Recently, I found a local store that has open boxes of dried chiles you can buy by the pound, and it has brought new excitement and joy into my life. I honestly don’t really know very much about how to use dried chiles, but they’re not always easy to find, especially in much variety. Lots of stores will sell little overpriced bags of ancho, guajillo, and de arbol chiles, which I still recommend getting if that’s all you have. But finding this random store with huge boxes of pasillas and chipotles in addition to the normal cast of characters makes me feel like I’ve found some secret treasure.
The problem, like I said, is that I’m not always super talented (yet!) at bringing out the full personality and potential of these little guys, and so far most of my chile improvisations have been confused and lackluster in the end. So for the moment, I look to recipes and experts to help me pull it off, and let me tell you, chiles are great. If you’re not cooking with chiles for any reason, I encourage you to try them out. They’re not just spicy– many are mild, fruity, complex, and add so much to your food. Get on it.
When I cook anything Mexican right now, I look to Rick Bayless as my guide. If you don’t know him, he’s basically a Julia Child for Mexican cooking. He’s thorough and laid back in explaining origins of foods, how to use unfamiliar ingredients, and ways to improvise and substitute without compromising the flavor and authenticity of a dish. I have one of his books (and probably will get more of them in the future), and it might well be the best cookbook I own.
This recipe was modified from one in Rick Bayless’s Mexican Kitchen cookbook. It is delicious– if you’re not used to chile sauces as a flavor base, don’t be scared off. This is mildly spicy, rich, clean, and tasty. You’ll enjoy it.
Red enchilada sauce
3 ancho chiles
3 guajillo chiles
5 cloves garlic
1/2 cup chicken stock
1 tsp salt
pinch cumin, freshly ground if possible
1/8 tsp cloves
pinch black pepper
2 tb cider vinegar
Red Chile Chicken Enchiladas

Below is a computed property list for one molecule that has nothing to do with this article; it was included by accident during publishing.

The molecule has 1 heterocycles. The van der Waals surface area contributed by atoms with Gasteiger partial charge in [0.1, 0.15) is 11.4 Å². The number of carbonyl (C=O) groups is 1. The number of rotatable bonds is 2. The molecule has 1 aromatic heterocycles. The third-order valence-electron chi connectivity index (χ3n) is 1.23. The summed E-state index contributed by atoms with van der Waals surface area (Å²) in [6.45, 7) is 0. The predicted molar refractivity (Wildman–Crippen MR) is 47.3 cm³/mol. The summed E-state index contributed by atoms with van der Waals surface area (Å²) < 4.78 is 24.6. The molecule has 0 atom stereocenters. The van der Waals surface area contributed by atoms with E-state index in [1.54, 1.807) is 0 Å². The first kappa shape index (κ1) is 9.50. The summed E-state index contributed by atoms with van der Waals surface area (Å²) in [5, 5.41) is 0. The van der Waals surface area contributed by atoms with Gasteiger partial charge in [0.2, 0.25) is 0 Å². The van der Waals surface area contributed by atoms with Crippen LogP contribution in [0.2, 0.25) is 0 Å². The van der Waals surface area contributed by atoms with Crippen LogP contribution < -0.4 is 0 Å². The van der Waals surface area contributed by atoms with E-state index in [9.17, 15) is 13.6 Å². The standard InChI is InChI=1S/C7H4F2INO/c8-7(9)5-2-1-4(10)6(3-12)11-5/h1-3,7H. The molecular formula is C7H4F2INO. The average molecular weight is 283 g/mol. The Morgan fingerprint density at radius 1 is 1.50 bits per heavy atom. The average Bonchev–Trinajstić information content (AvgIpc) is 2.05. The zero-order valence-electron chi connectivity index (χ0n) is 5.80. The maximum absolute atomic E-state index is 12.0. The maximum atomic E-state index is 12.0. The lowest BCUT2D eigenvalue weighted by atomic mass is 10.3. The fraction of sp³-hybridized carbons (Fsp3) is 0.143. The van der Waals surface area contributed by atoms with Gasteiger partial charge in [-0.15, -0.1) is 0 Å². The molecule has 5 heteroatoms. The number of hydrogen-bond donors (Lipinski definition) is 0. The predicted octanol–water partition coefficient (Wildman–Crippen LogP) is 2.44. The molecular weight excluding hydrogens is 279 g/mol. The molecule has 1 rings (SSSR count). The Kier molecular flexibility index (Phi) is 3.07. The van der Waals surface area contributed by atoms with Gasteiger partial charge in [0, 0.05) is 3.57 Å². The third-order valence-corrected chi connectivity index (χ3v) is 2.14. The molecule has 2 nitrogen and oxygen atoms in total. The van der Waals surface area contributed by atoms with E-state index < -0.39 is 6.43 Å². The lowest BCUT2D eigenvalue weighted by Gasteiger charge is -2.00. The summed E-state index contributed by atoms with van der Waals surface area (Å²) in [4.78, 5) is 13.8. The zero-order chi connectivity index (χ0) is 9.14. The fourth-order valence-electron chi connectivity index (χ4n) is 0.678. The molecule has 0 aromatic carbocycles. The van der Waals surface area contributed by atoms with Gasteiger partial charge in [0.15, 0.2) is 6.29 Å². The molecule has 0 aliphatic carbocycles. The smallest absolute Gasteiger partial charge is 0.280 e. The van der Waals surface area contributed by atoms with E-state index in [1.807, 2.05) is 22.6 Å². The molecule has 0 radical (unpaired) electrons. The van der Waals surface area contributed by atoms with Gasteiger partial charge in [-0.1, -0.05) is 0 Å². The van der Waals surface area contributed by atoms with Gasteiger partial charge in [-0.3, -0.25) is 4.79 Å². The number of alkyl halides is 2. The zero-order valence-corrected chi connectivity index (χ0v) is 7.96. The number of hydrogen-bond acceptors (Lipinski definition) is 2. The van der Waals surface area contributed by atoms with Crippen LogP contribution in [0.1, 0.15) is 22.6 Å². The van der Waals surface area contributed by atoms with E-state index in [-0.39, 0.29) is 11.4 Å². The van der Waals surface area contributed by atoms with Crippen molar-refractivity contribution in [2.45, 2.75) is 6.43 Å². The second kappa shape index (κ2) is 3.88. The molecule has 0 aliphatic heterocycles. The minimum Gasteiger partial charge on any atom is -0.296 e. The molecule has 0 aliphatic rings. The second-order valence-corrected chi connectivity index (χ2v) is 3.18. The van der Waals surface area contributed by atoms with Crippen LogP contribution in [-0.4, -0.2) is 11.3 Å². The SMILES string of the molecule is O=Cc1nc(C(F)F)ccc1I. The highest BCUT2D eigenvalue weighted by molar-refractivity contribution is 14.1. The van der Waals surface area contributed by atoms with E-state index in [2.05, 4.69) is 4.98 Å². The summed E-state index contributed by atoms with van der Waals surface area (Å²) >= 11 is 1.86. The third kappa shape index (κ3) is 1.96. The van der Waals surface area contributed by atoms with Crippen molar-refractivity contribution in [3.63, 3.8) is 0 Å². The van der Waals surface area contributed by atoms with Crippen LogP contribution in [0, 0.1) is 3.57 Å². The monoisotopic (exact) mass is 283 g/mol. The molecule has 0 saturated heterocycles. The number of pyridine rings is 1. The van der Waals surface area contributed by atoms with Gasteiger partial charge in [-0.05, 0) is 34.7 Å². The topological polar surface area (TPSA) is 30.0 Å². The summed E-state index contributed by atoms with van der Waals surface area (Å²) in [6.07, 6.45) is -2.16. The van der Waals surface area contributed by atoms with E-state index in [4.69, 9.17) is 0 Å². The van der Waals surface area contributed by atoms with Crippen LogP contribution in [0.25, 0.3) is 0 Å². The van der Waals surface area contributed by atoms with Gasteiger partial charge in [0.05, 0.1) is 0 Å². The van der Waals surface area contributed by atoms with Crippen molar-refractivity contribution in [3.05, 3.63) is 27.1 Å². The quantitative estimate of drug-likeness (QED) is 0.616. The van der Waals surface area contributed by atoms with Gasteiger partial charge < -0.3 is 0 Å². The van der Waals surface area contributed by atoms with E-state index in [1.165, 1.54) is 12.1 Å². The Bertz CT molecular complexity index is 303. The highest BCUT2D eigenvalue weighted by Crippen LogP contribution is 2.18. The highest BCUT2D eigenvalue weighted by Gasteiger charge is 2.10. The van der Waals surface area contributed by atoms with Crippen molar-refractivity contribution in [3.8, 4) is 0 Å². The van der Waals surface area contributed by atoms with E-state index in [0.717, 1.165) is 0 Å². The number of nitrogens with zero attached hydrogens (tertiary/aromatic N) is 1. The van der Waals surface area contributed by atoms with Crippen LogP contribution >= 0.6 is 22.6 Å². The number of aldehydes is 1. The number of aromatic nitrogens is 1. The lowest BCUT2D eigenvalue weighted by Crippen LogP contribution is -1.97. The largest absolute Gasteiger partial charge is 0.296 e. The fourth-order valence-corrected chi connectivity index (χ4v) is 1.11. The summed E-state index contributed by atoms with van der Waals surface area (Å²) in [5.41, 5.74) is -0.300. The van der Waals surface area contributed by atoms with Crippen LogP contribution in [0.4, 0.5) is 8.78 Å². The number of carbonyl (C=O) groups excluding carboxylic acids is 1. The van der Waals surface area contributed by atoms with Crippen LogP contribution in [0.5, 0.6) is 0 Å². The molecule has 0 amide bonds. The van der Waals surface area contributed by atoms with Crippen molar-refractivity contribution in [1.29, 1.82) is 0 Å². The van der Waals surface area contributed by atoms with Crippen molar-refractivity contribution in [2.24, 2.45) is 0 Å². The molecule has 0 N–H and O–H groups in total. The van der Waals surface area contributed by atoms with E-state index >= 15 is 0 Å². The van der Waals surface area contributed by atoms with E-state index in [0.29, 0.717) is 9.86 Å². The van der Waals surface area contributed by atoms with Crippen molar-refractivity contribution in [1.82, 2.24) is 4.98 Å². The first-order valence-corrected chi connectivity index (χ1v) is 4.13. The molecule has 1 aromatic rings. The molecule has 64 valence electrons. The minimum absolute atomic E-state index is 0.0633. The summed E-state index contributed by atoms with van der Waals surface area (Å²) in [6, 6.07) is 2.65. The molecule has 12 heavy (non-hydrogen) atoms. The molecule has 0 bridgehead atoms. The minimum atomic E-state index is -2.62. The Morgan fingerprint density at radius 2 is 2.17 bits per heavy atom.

1 1/2 pounds cooked, shredded chicken
1 cup red enchilada sauce
1 cup shredded cheese
Split the chiles and remove the stem and seeds. You can scrape out the brownish ribs if you want, since that is where most of the “heat” comes from. Neither anchos nor guajillos are very spicy though, so I don’t bother much with that unless someone hates any spiciness in their food.
Toast the chiles by briefly pressing them with a spatula into a medium-hot pan. Soak in a small bowl of warm water for 30 minutes until fairly soft and rehydrated, then discard the water.
Meanwhile, take the garlic cloves and place them directly on to your burner coil at low to medium heat. Allow them to roast and toast and blacken in spots, rotating to get cooked on all sides. If you have a gas range or don’t feel good about toasting right on the burner, feel free to improvise some other dry roasting technique.
Blend the chiles, garlic, chicken stock, salt and spices until they’re a smooth, rusty red puree. Strain through a medium mesh screen of some sort. You should have a thick-ish paste like the one I have pictured below.
Add the vinegar and enough water to make the paste more of a sauce-like consistency (but still not runny).
Bring a wide pan or griddle to medium-high heat. Take each tortilla and coat it on both sides in the enchilada sauce (this is what enchilada actually means… you’re “en-chile-ing” the tortillas as part of the cooking process). Coat the pan with a little oil and briefly sautee each tortilla on both sides.
Mix the shredded chicken with enough sauce to make it delicious and most of the cheese. Wrap some chicken (a few tablespoons) in each tortilla and arrange on a pan with the edges tucked under so they don’t come apart.
Sprinkle the enchiladas with cheese and bake at 400°F for 10 minutes or until the cheese melts and browns somewhat.
Serve with onions, cilantro, and sauce or salsa of your choice as garnishes.
What do you think? Are chiles worth a spot in your arsenal? What’s your favorite recipe using chiles?